1/4 C  Vinegar ( I used Pinakurat because I love spicy vinegar) You can use milder versions

2 tsp Patis(Fish Sauce for seasoning) Salt will work if you have none


1/8 C water or more, taste as you go…


Heat up pan, pour vinegar, water, patis, pepper and get it to a gentle boil.  Immediately add fish and then the ginger, garlic, onions,

pepper. Cover and steam for about 5-10 minutes.   Let the liquid reduce a bit, and then taste.  Add water or more  vinegar to your

liking.   Some people add a little vegetable oil in the end or EVOO if you prefer.  The oil coats the fish nicely.  I skipped that as I am

keeping my food less  fattening these days, plus the salmon has loads of its natural juices/fat.  So masarap!!   ENJOY!!  KAIN NA PO!!

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While we were vacationing in Lake Tahoe, my friend  and I kept in close touch via Facebook.   Vic is from

Tuguegarao just like me , and  she  has seen much of the world.   During her many forays into  varied cultures, she has tried and

and tested a variety of foods.   This makes her a connoisseur of sorts in my book.   Anyway, she was telling me she was heading to the

grocery store and while there, she will make time for some crunchy balut.  Well, that was enough to intrigue me.  First off, I am the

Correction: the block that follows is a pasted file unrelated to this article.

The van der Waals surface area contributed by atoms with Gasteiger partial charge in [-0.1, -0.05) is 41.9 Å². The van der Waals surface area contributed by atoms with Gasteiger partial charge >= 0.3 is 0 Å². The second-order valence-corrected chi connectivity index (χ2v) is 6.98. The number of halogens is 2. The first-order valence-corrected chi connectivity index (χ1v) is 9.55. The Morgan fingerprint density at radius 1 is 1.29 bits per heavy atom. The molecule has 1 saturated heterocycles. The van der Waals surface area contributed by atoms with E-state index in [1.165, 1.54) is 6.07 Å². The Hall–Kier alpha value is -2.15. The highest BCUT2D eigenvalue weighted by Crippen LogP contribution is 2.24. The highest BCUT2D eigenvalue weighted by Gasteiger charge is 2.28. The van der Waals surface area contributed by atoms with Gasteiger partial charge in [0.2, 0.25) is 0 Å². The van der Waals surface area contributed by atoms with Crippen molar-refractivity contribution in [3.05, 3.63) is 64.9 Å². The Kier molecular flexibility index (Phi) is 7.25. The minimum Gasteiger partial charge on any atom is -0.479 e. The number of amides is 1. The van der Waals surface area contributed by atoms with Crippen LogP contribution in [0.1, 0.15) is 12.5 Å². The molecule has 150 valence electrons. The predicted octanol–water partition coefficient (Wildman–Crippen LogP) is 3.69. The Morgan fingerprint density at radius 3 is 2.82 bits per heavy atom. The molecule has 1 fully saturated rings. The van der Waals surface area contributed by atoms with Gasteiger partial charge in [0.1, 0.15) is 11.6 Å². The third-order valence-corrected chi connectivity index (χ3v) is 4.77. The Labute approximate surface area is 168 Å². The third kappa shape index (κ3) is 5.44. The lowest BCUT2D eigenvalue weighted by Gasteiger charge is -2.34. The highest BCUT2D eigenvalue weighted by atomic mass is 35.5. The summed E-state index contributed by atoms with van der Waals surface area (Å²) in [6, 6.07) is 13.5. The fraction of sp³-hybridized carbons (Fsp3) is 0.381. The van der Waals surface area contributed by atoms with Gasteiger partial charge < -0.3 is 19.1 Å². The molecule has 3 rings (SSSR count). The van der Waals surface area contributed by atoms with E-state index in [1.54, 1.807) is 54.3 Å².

only one in my family who can’t eat balut.  As a child, I remember the musical pandesaaaaal, tubaaaaa,  “baluuuuuut” bellowed by the vendors.

We used to travel nearly 20 hours  to get to Manila from the valleys of Cagayan.  And those trips were always punctuated  with the

yummy stops to enjoy  morsels from street vendors.  I remember the smell of  fresh  hot pandesal, and most unforgettable, balut.

I remember the vendor had her basket draped with a cloth. and it  was late then,  so it was pretty dark.   Papa bought a few  and

gave each of us our own egg while Mommy gave us instructions on how to eat the so called treat.   First,  peel the shell  ever so

carefully so as not to spill the soup.   My siblings and I sprinkled a little salt and we all proceeded to slurp  soup.  It was yummy,  just

like chicken soup.   Next, we were told  to drop the contents of the partially peeled egg into our mouth.   Everyone proceeded to do

that and were obviously enjoying the mouthful of goods.  Just when I was about to pop my “egg” into my mouth, a car drove past and

its light illuminated my area just right.  Yup, just right so I could see clearly what everyone was enjoying !!!   OMG, my exact words

were, “ano yaaaan?!!!”  My pitch a few octaves higher.  I  was mortified.   The black hair like feathers, the huge eyelids, and oh my

goodness, the BEAK!!!  I  freaked.  I could not and would not pop that thing  in my mouth, no way.  Basta ayaw ko!!!   Everyone else had

already enjoyed their morsel and I  refused.    To this very day, I can not and will not eat balut.   Many of my countrymen

might find this very un-Pinoy of me.   But take  look…

This is of course, RAW.